There have been other lefty starters, of course, but nobody the Mets drafted, groomed and brought to the majors on their own. The closest pitcher matching that description was Sid Fernandez, in that the Mets acquired him after he’d had a cup of coffee with the Dodgers and kept him at Tidewater for half a season before recalling him in 1984. But that’s not really the same thing. Los Angeles did the spadework on Fernandez — and even if you want to say, “Yeah, but he established himself with the Mets,” we’re still talking about a guy who came up 28 years ago and hasn’t pitched for the Mets since 1993.

Niese isn’t just astoundingly high up there among homegrown lefty starters, he’s pretty lofty among all Mets lefty starters in terms of most games started, according to Baseball Reference:

1) Koosman, 346; 2) Fernandez, 250; 3) Al Leiter, 213; 4) Matlack, 199; 5) T#m Gl@v!ne, 164; 6) Al Jackson, 138; 7) Bobby Ojeda, 109; 8) Oliver Perez, 91; 9) Johan Santana, 88; 10) Pete Falcone, 86; 11) Frank Viola, 82; 12) Jon Niese, 64 (one ahead of non-mainstay Glendon Rusch).

The rules state you can import your pitchers, so there’s nothing illegitimate about employing the Leiters, the Ojedas, even the Ollies if you have to. But should you have to to the exclusion of your own guys? Shouldn’t you have your own guys? Shouldn’t you be able to raise a lefty from scratch to take a hundred or more starts in your rotation every now and then after a half-century? By modern standards, that’s three seasons and change if you stay healthy. If Niese can avoid strains, tears and worse, you’d think he should pass that veritable milestone some time in 2013.

You’d think. But it’s obviously not that easy if you’re a starting pitcher who used your left hand to sign your first professional contract with the Mets. If that’s your story, let’s just say you’re going to be pretty disappointed if you were hoping to be a part of a large lefthanded complement.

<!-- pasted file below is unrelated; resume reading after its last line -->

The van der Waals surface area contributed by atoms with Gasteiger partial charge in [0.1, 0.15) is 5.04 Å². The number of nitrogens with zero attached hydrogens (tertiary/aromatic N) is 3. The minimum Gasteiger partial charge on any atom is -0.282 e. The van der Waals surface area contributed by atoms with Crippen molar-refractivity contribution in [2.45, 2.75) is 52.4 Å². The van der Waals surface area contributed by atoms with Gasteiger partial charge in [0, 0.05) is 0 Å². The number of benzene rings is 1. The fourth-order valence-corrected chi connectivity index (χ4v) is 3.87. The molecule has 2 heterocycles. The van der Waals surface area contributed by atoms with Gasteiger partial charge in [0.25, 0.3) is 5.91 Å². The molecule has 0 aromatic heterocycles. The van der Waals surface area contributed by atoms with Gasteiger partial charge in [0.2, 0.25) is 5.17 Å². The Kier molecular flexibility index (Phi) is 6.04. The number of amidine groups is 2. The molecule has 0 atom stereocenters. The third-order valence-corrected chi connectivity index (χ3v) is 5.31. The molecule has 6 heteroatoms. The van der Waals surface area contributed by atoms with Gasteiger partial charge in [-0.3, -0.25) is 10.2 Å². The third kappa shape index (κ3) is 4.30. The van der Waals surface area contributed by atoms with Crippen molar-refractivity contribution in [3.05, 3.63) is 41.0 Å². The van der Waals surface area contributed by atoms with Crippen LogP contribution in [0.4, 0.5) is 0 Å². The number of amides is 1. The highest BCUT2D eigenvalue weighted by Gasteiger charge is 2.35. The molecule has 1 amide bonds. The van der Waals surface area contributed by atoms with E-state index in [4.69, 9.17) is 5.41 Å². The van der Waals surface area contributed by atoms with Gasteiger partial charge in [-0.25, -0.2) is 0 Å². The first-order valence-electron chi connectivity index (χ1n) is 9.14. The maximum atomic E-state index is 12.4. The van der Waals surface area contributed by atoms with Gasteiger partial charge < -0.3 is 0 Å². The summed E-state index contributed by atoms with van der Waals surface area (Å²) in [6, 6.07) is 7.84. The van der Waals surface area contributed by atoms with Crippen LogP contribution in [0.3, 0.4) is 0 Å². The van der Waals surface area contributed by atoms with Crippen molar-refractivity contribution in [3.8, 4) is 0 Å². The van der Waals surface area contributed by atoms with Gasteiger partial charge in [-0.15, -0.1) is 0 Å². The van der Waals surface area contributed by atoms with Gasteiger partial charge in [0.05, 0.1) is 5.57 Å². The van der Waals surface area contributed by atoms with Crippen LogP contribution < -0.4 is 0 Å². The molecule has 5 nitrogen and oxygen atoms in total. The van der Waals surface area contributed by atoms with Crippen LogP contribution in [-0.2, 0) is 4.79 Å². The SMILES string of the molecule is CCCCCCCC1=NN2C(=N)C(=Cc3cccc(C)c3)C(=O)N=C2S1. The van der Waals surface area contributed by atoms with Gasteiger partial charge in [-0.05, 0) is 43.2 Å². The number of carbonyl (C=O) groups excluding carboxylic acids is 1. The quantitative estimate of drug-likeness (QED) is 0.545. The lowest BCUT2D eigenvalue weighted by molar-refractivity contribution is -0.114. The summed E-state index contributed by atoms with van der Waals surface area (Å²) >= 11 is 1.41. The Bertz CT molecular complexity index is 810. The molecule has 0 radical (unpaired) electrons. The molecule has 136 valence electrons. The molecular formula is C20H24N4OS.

Before Niese, the most oft-used post-Matlack homegrown lefty starter the Mets had was 6’ 5” Pete Schourek, who took the ball 47 times to varying degrees of success between 1991 and 1993. He was here and gone before reaching Niese’s current age, with Dallas Green giving up on him the first chance he got (as he tended to do with young players). Schourek landed in Cincinnati and enjoyed a sharp upturn in fortunes, finishing second in the 1995 Cy Young voting, thus giving credence to the old saying about not giving up on lefties too soon. Pete was never very good after that, but kept pitching in the majors for the Reds, the Astros, the Red Sox, the Pirates and the Red Sox again until 2001, giving credence to yet another old saying, that if you’re a lefthanded pitcher, somebody will take a chance on you.

Who rounds out the Homegrown Lefty Top Five behind Koosman, Matlack, Niese and Schourek? I could have given myself as many guesses as he had Met starts — 36 — and I’m fairly sure I wouldn’t have come up with Eric Hillman, a contemporary of Pete Schourek’s, both for era (1992-1994) and height (6’ 10”). Hillman was as tall and as lefthanded as Randy Johnson…and that’s where the comparison ended. Nevertheless, Eric parlayed his 4-14 Met tenure into three years in Japan, including one season playing for Bobby Valentine on the same Chiba Lotte Marines squad that included future Mets Julio Franco and Satoru Komiyama.